Video report by ITV News Correspondent Neil Connery
Tuesday marks the first day of decriminalisation of same-sex marriage in Northern Ireland, after attempts to halt the move failed on Monday.
Additionally, abortion also becomes legal in the country on the same day.
The legislation was passed by Westminster in July and would take effect by October 21 if the Northern Ireland Assembly and Executive had not been reformed.
Stormont has not met in three years but the DUP tried to get the Assembly to sit on Monday in order to thwart the new laws but now all parties attended.
DUP leader Arlene Foster called it "a shameful day" for Northern Ireland.
The first same-sex marriages in Northern Ireland are likely to be taking place by Valentine’s Day 2020, according to the Secretary of State.
Julian Smith said he also plans for the new legal framework for access to abortion services in the region to be in place by March 31.
Mr Smith told the House of Commons on Monday that consultation will open “very soon”.
“A new legal framework for lawful access to abortion services in Northern Ireland will be put in place by March 31 2020 in line with the 2018 UN Cedaw (Convention on the Elimination of Discrimination against Women) report.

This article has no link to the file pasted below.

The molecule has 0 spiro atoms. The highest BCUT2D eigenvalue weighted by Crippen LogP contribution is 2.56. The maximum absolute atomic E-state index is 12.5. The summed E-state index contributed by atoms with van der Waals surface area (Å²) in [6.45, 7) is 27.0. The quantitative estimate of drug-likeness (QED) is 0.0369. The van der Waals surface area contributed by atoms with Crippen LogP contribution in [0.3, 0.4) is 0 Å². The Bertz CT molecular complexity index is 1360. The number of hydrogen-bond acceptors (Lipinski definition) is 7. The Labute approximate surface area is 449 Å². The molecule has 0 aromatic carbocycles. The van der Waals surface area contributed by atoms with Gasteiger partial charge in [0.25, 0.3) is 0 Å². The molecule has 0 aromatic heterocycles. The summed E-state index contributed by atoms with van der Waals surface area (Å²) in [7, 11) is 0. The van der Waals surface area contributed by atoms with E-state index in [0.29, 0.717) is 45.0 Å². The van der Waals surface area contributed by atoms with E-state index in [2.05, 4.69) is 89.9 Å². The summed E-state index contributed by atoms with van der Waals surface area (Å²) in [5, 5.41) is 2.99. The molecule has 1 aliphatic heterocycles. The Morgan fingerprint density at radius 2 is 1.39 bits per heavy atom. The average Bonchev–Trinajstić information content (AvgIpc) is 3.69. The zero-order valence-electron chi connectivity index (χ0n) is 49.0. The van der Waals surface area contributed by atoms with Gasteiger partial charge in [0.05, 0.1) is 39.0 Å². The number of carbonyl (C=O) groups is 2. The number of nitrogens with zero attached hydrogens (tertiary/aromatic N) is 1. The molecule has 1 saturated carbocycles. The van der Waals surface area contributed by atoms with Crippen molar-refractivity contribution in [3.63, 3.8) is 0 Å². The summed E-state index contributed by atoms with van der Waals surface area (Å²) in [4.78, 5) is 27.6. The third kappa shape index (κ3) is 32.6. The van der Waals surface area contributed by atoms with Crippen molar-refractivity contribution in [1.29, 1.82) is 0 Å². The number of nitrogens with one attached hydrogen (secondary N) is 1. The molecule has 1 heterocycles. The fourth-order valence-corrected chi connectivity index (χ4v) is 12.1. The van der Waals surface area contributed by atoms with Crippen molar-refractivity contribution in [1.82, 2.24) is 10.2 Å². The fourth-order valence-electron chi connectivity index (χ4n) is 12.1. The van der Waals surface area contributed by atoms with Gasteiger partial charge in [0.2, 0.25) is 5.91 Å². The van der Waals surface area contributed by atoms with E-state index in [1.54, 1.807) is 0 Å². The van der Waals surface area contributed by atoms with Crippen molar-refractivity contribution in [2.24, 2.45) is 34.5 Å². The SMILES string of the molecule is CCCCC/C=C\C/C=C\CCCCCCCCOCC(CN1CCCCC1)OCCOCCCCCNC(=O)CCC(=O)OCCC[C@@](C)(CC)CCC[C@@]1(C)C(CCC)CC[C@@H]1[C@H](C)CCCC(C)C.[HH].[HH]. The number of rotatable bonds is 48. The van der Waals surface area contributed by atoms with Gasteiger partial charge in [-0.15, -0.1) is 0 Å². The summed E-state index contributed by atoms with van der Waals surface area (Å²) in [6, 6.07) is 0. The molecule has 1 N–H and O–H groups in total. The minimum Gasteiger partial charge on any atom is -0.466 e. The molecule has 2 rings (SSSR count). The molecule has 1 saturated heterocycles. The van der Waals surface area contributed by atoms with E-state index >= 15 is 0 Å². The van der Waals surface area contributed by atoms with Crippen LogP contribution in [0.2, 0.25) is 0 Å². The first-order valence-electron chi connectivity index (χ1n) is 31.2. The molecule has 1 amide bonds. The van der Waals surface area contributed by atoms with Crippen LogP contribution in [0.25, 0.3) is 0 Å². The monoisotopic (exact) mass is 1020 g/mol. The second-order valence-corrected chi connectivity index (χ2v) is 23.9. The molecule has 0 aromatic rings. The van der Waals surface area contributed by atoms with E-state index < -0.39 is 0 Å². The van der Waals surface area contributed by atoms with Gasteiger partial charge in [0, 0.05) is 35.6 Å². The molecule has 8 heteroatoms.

“I will be consulting on the new framework very soon,” he said.
“On same-sex marriage and opposite-sex civil partnerships, regulations are to be made no later than January 13 2020.
“There are two key areas we are going to consult on. How to allow for religious same-sex marriage ceremonies, and also the issue of conversion from civil partnership to marriage and vice-versa.”
He added: “At the latest, the first civil same-sex marriages will take place on the week of Valentine’s Day 2020.”
Mr Smith said the Northern Ireland Assembly “can influence” but was firm that the law has changed.
“We need to be clear that the law from tomorrow has changed across those two areas, and we can, obviously we will hear the views of the Assembly, and we will work with them, but the law, from tomorrow, has changed,” he said.